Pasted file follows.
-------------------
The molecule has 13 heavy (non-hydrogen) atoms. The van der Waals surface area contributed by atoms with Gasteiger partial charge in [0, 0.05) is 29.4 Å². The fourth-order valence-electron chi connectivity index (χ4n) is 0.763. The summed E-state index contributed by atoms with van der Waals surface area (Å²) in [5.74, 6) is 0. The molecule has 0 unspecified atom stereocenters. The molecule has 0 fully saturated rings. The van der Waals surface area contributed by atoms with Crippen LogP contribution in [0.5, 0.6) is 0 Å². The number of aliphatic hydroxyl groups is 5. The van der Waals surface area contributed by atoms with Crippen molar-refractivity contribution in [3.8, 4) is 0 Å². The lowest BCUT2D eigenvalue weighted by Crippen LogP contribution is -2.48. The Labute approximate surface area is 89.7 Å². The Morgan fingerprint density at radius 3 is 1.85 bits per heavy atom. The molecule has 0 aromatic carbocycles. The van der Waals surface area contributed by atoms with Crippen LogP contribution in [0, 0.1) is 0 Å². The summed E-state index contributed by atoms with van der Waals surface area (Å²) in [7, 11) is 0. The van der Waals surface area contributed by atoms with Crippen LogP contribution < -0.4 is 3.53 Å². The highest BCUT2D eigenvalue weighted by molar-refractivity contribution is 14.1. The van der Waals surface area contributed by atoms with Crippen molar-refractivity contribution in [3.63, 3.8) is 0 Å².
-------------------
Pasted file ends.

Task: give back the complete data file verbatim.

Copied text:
The molecule has 13 heavy (non-hydrogen) atoms. The van der Waals surface area contributed by atoms with Gasteiger partial charge in [0, 0.05) is 29.4 Å². The fourth-order valence-electron chi connectivity index (χ4n) is 0.763. The summed E-state index contributed by atoms with van der Waals surface area (Å²) in [5.74, 6) is 0. The molecule has 0 unspecified atom stereocenters. The molecule has 0 fully saturated rings. The van der Waals surface area contributed by atoms with Crippen LogP contribution in [0.5, 0.6) is 0 Å². The number of aliphatic hydroxyl groups is 5. The van der Waals surface area contributed by atoms with Crippen molar-refractivity contribution in [3.8, 4) is 0 Å². The lowest BCUT2D eigenvalue weighted by Crippen LogP contribution is -2.48. The Labute approximate surface area is 89.7 Å². The Morgan fingerprint density at radius 3 is 1.85 bits per heavy atom. The molecule has 0 aromatic carbocycles. The van der Waals surface area contributed by atoms with Crippen LogP contribution in [0, 0.1) is 0 Å². The summed E-state index contributed by atoms with van der Waals surface area (Å²) in [7, 11) is 0. The van der Waals surface area contributed by atoms with Crippen LogP contribution < -0.4 is 3.53 Å². The highest BCUT2D eigenvalue weighted by molar-refractivity contribution is 14.1. The van der Waals surface area contributed by atoms with Crippen molar-refractivity contribution in [3.63, 3.8) is 0 Å².